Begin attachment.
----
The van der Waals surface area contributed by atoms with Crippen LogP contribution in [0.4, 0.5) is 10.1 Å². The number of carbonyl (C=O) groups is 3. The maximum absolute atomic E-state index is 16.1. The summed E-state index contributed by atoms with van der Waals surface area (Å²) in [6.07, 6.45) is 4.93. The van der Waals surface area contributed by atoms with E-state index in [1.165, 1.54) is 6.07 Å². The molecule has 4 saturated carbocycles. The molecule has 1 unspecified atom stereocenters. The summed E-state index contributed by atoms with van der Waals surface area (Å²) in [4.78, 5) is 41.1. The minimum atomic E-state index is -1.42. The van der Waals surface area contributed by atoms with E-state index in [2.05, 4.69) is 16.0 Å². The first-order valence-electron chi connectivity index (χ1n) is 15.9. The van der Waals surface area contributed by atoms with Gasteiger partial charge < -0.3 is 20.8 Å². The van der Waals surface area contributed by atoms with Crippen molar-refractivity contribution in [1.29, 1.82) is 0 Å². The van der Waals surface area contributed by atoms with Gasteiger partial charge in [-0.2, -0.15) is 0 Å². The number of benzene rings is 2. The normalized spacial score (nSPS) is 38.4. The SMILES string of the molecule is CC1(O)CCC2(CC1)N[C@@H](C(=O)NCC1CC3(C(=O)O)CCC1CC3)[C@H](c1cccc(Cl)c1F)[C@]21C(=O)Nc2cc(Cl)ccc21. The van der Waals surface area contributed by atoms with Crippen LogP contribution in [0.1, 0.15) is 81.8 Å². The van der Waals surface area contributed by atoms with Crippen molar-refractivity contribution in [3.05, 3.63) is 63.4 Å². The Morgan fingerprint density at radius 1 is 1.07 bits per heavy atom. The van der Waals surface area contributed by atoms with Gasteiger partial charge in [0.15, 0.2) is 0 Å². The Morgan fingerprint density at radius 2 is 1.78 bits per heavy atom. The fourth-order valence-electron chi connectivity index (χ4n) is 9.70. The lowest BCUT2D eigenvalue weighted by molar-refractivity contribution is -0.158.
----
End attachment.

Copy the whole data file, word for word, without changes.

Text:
The van der Waals surface area contributed by atoms with Crippen LogP contribution in [0.4, 0.5) is 10.1 Å². The number of carbonyl (C=O) groups is 3. The maximum absolute atomic E-state index is 16.1. The summed E-state index contributed by atoms with van der Waals surface area (Å²) in [6.07, 6.45) is 4.93. The van der Waals surface area contributed by atoms with E-state index in [1.165, 1.54) is 6.07 Å². The molecule has 4 saturated carbocycles. The molecule has 1 unspecified atom stereocenters. The summed E-state index contributed by atoms with van der Waals surface area (Å²) in [4.78, 5) is 41.1. The minimum atomic E-state index is -1.42. The van der Waals surface area contributed by atoms with E-state index in [2.05, 4.69) is 16.0 Å². The first-order valence-electron chi connectivity index (χ1n) is 15.9. The van der Waals surface area contributed by atoms with Gasteiger partial charge < -0.3 is 20.8 Å². The van der Waals surface area contributed by atoms with Crippen molar-refractivity contribution in [1.29, 1.82) is 0 Å². The van der Waals surface area contributed by atoms with Gasteiger partial charge in [-0.2, -0.15) is 0 Å². The number of benzene rings is 2. The normalized spacial score (nSPS) is 38.4. The SMILES string of the molecule is CC1(O)CCC2(CC1)N[C@@H](C(=O)NCC1CC3(C(=O)O)CCC1CC3)[C@H](c1cccc(Cl)c1F)[C@]21C(=O)Nc2cc(Cl)ccc21. The van der Waals surface area contributed by atoms with Crippen LogP contribution in [0.1, 0.15) is 81.8 Å². The van der Waals surface area contributed by atoms with Crippen molar-refractivity contribution in [3.05, 3.63) is 63.4 Å². The Morgan fingerprint density at radius 1 is 1.07 bits per heavy atom. The van der Waals surface area contributed by atoms with Gasteiger partial charge in [0.15, 0.2) is 0 Å². The Morgan fingerprint density at radius 2 is 1.78 bits per heavy atom. The fourth-order valence-electron chi connectivity index (χ4n) is 9.70. The lowest BCUT2D eigenvalue weighted by molar-refractivity contribution is -0.158.